This blog is intended to go along with Population: An Introduction to Concepts and Issues, by John R. Weeks, published by Cengage Learning. The latest edition is the 13th (it will be out in January 2020), but this blog is meant to complement any edition of the book by showing the way in which demographic issues are regularly in the news.

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Saturday, August 27, 2011

Why Are We Still Even Talking About Vitamin A?

The BBC News today highlights a paper just published in the British Medical Journal that extols the virtue of Vitamin A supplements for children.

UK and Pakistani experts assessed 43 studies involving 200,000 children, and found deaths were cut by 24% if children were given the vitamin. And they say taking it would also cut rates of measles and diarrhoea. The body needs vitamin A for the visual and immune systems to work properly. It is found in foods including cheese, eggs, liver and oily fish.
The incredibly sad part of this is that we have to keep talking about it in order to get the world to remember how important Vitamin A is for children. A very nice history of the discovery of how important Vitamin A can be is told in the PBS special of "Rx for Survival--Back to the Basics." Dr. Alfred Sommer at The Johns Hopkins Bloomberg School of Public Health is interviewed in this program, which I highly recommend to you:
In the early 1970s, Sommer, an ophthalmologist by training, was working in some of the poorest countries on Earth for the Epidemic Intelligence Service of the Centers for Disease Control. There he began to focus his work on a devastating, startlingly prevalent eye condition called nightblindness.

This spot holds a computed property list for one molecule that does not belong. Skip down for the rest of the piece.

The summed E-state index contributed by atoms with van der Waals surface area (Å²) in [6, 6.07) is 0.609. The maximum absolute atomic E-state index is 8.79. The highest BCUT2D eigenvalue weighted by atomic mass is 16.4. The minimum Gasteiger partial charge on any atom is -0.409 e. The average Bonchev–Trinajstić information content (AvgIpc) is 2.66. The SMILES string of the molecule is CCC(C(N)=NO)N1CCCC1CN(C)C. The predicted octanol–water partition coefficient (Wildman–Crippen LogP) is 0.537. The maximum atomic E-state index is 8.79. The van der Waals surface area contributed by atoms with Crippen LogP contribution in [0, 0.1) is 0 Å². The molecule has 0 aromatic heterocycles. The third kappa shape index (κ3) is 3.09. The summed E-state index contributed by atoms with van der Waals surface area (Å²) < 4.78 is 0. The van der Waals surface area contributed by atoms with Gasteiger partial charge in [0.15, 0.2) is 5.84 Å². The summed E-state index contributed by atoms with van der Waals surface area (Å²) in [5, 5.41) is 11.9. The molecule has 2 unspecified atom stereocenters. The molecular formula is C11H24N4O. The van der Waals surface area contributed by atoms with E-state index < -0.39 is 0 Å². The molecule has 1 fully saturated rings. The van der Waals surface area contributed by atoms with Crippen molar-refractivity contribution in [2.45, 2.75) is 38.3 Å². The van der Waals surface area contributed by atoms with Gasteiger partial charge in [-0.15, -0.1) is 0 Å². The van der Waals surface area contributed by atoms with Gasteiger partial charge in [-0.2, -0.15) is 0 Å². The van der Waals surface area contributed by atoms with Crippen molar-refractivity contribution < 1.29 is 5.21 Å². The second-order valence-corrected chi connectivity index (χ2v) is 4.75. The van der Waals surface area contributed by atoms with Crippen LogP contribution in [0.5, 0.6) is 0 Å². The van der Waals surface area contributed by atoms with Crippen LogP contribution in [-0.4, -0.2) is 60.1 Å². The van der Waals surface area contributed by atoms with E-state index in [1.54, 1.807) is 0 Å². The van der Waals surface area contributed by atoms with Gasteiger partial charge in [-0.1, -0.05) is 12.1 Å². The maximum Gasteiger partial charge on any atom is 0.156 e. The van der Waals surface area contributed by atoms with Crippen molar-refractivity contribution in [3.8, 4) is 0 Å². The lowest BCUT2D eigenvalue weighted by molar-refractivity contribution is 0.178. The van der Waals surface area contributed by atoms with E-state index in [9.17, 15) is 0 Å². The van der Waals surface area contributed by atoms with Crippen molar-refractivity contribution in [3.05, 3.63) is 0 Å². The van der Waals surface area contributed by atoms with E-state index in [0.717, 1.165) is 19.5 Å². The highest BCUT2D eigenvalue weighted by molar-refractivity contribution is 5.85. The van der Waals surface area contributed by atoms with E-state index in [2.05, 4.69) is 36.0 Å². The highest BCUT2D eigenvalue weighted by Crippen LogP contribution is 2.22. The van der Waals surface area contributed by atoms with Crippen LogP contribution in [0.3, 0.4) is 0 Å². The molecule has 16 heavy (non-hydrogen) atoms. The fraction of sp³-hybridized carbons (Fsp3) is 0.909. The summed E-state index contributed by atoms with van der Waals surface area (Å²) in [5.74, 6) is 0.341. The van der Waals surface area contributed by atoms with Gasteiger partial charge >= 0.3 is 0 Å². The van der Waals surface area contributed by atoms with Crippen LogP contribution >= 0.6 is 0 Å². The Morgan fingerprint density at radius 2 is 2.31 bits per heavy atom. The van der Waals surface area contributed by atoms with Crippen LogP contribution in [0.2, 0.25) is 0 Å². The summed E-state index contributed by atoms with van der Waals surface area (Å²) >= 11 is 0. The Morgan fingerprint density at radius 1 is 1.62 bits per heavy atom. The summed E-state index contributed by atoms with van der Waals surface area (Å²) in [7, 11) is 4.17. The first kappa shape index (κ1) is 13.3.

"A child who is night-blind in a village in India or Bangladesh or Nepal literally can't fend for him- or herself," Sommer explains. "While other kids are walking around the village or playing with toys, these children huddle in a corner."
Sommer saw firsthand the tragic consequences of leaving the condition untreated. "The children will go truly blind, because what happens is the cornea, that clear front of the eye, just melts away. And it can melt away in the course of one day." Millions of children were losing their vision permanently, Sommer learned, because of a simple lack of vitamin A in their diet.
Discovered in 1913 by nutritionist EV McCollum, vitamin A was one of the first essential "micronutrients" to be identified. One of its functions is to produce a light-sensitive chemical called rhodopsin in the retina, which allows us to see in low light. This is why carrots help us see in the dark, along with liver and dark green leafy vegetables like spinach — all foods that were missing from the diets of the children Sommer encountered.
There was only one way to find out. Sommer and his team gave an oral dose of vitamin A to 10,000 children and compared them with children not getting vitamin A. The results were astounding: Just two cents' worth of vitamin A given twice a year reduced childhood mortality by a third. "We were absolutely elated," he recalls. "Suddenly you have a very inexpensive, practical way to save more than a million lives a year of young children, year in and year out, and prevent half a million children from going blind."
But critics dismissed Sommer's results as too good to be true, and he couldn't convince them that such a simple solution could save so many lives. "What was most frustrating of all was when you present the hard data and people just say they don't believe it. I mean, how do you deal with that?"
And so it is that decades later we are still having to convince the world that we need to get Vitamin A to children, instead of it just being an automatic thing to do. And don't get me going on people who don't want to give their children vaccinations...

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